Taking to the stage in Hyde Park Book Club’s grungy basement, Irish fashion designer turned performer Sinead O’Brien transformed a dull Sunday night into an incredible display of punk poetic excellence. It is clear O’Brien takes influence from punk icons such as Patti Smith and Mark E. Smith, so it was only apt for her to walk on stage to the driving guitar riffs of The Fall’s Blindness. Clad head to toe in leather, O’Brien looked every part the performer, owning the stage with a confident ease, effortlessly performing her poetry over the crashing of drums and heavy guitar. Despite the set being relatively short, each track was performed with enthusiasm and intensity from Sinead and her two band members –Julian Hansen on guitar and Oscar Robertson on drums. The tracks sound excellent on record, but their live versions were even more impactful, as Sinead delivered lengthy lines of poetry without a second thought, and her band thrashed their instruments, creating a totally immersive atmosphere.
Sinead and her band debuted a few new tracks, including the stand-out song of the whole performance, entitled Like Culture, which O’Brien told us often gets called Dance! by fans. This instructive line is sung before a heavy drum beat thumps seismically through the crowd with funky guitars to back. This track gave a very promising look into the sonic direction O’Brien’s music will take. The set ended with her Speedy Wunderground single Taking On Time, which was the perfect closer to a set that mixed popular singles with spellbinding new tracks.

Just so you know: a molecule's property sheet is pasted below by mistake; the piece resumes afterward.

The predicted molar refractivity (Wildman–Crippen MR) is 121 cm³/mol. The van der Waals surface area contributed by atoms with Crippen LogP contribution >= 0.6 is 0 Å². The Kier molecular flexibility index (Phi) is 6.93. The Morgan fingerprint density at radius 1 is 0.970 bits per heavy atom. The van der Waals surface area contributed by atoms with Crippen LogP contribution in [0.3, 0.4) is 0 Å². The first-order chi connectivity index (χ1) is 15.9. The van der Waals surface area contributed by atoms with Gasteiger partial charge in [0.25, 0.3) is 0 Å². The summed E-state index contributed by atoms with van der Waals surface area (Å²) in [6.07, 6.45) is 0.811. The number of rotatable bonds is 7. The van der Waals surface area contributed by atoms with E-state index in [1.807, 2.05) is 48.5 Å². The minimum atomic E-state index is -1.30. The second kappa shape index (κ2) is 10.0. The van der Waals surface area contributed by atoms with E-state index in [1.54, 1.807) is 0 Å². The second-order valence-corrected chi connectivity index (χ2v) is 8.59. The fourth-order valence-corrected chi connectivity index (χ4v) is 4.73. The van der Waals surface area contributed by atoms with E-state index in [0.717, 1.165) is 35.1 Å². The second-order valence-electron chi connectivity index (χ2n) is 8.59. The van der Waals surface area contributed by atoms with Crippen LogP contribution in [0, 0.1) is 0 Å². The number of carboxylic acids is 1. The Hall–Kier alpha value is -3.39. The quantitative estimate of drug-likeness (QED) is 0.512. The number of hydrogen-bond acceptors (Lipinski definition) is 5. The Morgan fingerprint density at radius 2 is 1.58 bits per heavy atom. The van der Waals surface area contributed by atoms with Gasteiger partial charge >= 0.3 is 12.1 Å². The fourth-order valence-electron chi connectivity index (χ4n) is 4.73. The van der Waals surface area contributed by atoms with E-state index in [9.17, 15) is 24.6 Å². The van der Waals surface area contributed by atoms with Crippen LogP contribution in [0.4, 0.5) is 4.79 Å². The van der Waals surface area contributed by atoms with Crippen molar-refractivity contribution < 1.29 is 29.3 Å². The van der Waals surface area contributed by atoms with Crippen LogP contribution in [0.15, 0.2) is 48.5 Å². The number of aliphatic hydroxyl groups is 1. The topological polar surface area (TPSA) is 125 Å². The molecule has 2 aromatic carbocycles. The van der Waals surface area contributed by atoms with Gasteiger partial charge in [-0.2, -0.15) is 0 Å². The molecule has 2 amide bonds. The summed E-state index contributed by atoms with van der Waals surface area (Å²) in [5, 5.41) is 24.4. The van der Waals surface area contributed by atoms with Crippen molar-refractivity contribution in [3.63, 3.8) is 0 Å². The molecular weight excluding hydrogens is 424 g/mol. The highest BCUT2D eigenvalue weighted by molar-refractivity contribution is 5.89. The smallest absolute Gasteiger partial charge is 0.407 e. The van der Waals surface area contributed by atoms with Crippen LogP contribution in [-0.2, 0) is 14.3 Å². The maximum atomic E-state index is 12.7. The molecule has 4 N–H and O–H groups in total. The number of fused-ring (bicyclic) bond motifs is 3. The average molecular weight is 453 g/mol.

After the performance, O’Brien moved straight to the merch stand to sell her own t-shirts, tote bags, and pins whilst chatting with excited crowd members. She had an incredibly warm and inviting energy, leading my friends and I to chat for her for a while, as she explained to us the importance of making her merch ethically. She stated that she loves performing in intimate venues where the audience can come very close to the stage and asked us what it’s like to watch someone in such a close proximity, (mid-way through the gig she had asked everyone to come closer). Of course, standing so close is intense and intimate, but also the best way to experience the poetic genius of Sinead O’Brien live.